Toyota T100 is Toyota's first full sized Japanese pickup truck introduced in America's automotive market in 1993. It had a single engine, a 150 horsepower V6 and came in only as a regular cab with two trim levels which were available in either two or four wheel drive. Anti-lock brakes for the rear tires were standard across the board and a four-speed automatic, five-speed manual transmission is also available for each engine.
Changes from having a driver's side airbag, steel door beams, along with a 2.7 liter four cylinder engine producing 150 hp similar with the V6 came in 1994. Also additional models such as the DX and the "One Ton" were introduced although the One Ton production was discontinued year 1996.
In 1995 though, an extended cab was introduced and was called Xtracab. This model is 22 inches longer, with forward-facing jump seats and a "walk in" mechanism automatically slides the seat cushions forward when the seatback is released. Every seat has its seat belt, and the V6 engine was enlarged reaching 190 horsepower and can tow up to 5,200 pounds with some models that offers 2,450 pounds payload. Also, it has dual cup holders, coat hooks, integrated storage areas and change compartments. Up to its final year, 1998, the only changes done were its bucket seats and 16 inch wheels that were added the previous year.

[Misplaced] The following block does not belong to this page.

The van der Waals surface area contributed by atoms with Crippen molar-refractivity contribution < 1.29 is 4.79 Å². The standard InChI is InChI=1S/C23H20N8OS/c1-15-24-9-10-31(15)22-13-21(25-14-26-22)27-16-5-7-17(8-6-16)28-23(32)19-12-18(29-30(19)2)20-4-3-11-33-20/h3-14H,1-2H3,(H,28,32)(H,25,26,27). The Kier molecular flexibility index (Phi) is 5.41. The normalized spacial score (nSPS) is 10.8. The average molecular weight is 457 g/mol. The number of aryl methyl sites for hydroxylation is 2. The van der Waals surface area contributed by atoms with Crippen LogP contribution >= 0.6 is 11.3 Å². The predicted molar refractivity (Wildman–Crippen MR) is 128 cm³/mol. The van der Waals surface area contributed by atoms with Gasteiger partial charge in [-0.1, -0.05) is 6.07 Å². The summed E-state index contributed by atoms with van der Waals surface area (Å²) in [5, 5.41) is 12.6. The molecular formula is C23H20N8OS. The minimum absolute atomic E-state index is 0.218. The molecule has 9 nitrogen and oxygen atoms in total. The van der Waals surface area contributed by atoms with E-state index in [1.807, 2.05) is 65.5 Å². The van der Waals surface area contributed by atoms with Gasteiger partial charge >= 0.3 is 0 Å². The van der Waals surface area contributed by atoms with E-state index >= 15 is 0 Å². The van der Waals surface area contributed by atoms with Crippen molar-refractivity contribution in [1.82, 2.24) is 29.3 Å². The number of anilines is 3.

The T100 Xtracabs are the car-like alternative for those who want big trucks without the big bulks. This vehicle is really good on the road. Its V6 twin-camshaft doesn't rev any higher than the other version and goes more smoothly and quickly. It's silent too and can be powerful off the line which is because of the lower torque peak that the previous one.
It has been long noted that Toyota is the maker of low operating noise leveled cars and machines, and the T100 is one great example of this. It is even considered as the quietest ride from all the pickups on the road today. This model also comes with a direct-acting rack and pinion steering, while constraints on space with the 4x4 versions would be achieved by adding linkages of a recirculating-ball system.
Some says that the price of these trucks will become more and more affordable when Toyota starts building them from its new plant located in Princeton, Indiana in 1998.
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